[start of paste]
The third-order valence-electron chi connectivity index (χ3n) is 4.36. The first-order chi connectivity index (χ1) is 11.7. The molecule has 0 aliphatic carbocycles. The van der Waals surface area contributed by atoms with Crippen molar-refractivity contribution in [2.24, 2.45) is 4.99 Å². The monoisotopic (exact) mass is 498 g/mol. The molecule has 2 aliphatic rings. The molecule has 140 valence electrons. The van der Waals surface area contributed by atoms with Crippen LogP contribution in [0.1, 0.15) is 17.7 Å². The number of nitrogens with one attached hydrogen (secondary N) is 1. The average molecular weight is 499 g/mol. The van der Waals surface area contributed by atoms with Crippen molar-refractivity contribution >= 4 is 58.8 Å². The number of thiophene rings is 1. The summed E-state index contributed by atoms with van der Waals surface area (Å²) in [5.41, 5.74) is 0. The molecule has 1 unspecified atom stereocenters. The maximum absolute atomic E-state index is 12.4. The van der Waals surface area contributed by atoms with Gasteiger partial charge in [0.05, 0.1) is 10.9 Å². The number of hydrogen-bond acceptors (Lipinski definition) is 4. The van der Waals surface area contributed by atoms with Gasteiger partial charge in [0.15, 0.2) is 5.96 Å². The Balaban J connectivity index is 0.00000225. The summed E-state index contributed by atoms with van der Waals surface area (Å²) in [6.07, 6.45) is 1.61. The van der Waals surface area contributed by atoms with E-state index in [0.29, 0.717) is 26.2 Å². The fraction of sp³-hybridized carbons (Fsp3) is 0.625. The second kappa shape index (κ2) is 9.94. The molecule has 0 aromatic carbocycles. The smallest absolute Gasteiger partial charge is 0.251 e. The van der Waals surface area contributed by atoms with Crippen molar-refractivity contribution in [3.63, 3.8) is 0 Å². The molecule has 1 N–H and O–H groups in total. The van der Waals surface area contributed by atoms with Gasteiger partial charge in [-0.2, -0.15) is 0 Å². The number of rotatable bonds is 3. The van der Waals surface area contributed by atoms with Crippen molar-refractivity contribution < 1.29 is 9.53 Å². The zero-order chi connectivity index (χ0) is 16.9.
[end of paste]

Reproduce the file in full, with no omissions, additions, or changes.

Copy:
The third-order valence-electron chi connectivity index (χ3n) is 4.36. The first-order chi connectivity index (χ1) is 11.7. The molecule has 0 aliphatic carbocycles. The van der Waals surface area contributed by atoms with Crippen molar-refractivity contribution in [2.24, 2.45) is 4.99 Å². The monoisotopic (exact) mass is 498 g/mol. The molecule has 2 aliphatic rings. The molecule has 140 valence electrons. The van der Waals surface area contributed by atoms with Crippen LogP contribution in [0.1, 0.15) is 17.7 Å². The number of nitrogens with one attached hydrogen (secondary N) is 1. The average molecular weight is 499 g/mol. The van der Waals surface area contributed by atoms with Crippen molar-refractivity contribution >= 4 is 58.8 Å². The number of thiophene rings is 1. The summed E-state index contributed by atoms with van der Waals surface area (Å²) in [5.41, 5.74) is 0. The molecule has 1 unspecified atom stereocenters. The maximum absolute atomic E-state index is 12.4. The van der Waals surface area contributed by atoms with Gasteiger partial charge in [0.05, 0.1) is 10.9 Å². The number of hydrogen-bond acceptors (Lipinski definition) is 4. The van der Waals surface area contributed by atoms with Gasteiger partial charge in [0.15, 0.2) is 5.96 Å². The Balaban J connectivity index is 0.00000225. The summed E-state index contributed by atoms with van der Waals surface area (Å²) in [6.07, 6.45) is 1.61. The van der Waals surface area contributed by atoms with E-state index in [0.29, 0.717) is 26.2 Å². The fraction of sp³-hybridized carbons (Fsp3) is 0.625. The second kappa shape index (κ2) is 9.94. The molecule has 0 aromatic carbocycles. The smallest absolute Gasteiger partial charge is 0.251 e. The van der Waals surface area contributed by atoms with Crippen molar-refractivity contribution in [3.63, 3.8) is 0 Å². The molecule has 1 N–H and O–H groups in total. The van der Waals surface area contributed by atoms with Gasteiger partial charge in [-0.2, -0.15) is 0 Å². The number of rotatable bonds is 3. The van der Waals surface area contributed by atoms with Crippen molar-refractivity contribution < 1.29 is 9.53 Å². The zero-order chi connectivity index (χ0) is 16.9.